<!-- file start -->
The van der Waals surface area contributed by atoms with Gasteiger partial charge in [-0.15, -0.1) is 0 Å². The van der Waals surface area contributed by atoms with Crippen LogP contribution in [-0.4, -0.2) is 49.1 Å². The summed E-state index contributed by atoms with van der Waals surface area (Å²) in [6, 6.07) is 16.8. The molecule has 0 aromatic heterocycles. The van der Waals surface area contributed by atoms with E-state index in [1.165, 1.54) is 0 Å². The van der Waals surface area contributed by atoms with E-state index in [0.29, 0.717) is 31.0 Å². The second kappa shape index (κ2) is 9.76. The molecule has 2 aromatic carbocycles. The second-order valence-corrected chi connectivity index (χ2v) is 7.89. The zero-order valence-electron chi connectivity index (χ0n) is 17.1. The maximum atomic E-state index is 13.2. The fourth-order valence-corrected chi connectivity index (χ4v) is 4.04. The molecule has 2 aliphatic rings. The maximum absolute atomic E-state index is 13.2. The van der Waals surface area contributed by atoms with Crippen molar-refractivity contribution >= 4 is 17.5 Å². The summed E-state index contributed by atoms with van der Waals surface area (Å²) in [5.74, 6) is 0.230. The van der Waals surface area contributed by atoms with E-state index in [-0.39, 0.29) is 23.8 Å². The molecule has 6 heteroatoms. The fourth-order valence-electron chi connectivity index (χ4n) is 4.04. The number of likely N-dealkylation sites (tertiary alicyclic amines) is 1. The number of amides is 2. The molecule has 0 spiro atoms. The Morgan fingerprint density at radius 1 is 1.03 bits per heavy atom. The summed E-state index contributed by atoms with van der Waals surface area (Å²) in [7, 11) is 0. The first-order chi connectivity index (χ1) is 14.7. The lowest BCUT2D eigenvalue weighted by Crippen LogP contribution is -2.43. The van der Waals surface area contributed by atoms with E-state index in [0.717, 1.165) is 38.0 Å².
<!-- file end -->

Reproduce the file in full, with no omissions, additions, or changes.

The van der Waals surface area contributed by atoms with Gasteiger partial charge in [-0.15, -0.1) is 0 Å². The van der Waals surface area contributed by atoms with Crippen LogP contribution in [-0.4, -0.2) is 49.1 Å². The summed E-state index contributed by atoms with van der Waals surface area (Å²) in [6, 6.07) is 16.8. The molecule has 0 aromatic heterocycles. The van der Waals surface area contributed by atoms with E-state index in [1.165, 1.54) is 0 Å². The van der Waals surface area contributed by atoms with E-state index in [0.29, 0.717) is 31.0 Å². The second kappa shape index (κ2) is 9.76. The molecule has 2 aromatic carbocycles. The second-order valence-corrected chi connectivity index (χ2v) is 7.89. The zero-order valence-electron chi connectivity index (χ0n) is 17.1. The maximum atomic E-state index is 13.2. The fourth-order valence-corrected chi connectivity index (χ4v) is 4.04. The molecule has 2 aliphatic rings. The maximum absolute atomic E-state index is 13.2. The van der Waals surface area contributed by atoms with Crippen molar-refractivity contribution >= 4 is 17.5 Å². The summed E-state index contributed by atoms with van der Waals surface area (Å²) in [5.74, 6) is 0.230. The van der Waals surface area contributed by atoms with E-state index in [-0.39, 0.29) is 23.8 Å². The molecule has 6 heteroatoms. The fourth-order valence-electron chi connectivity index (χ4n) is 4.04. The number of likely N-dealkylation sites (tertiary alicyclic amines) is 1. The number of amides is 2. The molecule has 0 spiro atoms. The Morgan fingerprint density at radius 1 is 1.03 bits per heavy atom. The summed E-state index contributed by atoms with van der Waals surface area (Å²) in [7, 11) is 0. The first-order chi connectivity index (χ1) is 14.7. The lowest BCUT2D eigenvalue weighted by Crippen LogP contribution is -2.43. The van der Waals surface area contributed by atoms with E-state index in [0.717, 1.165) is 38.0 Å².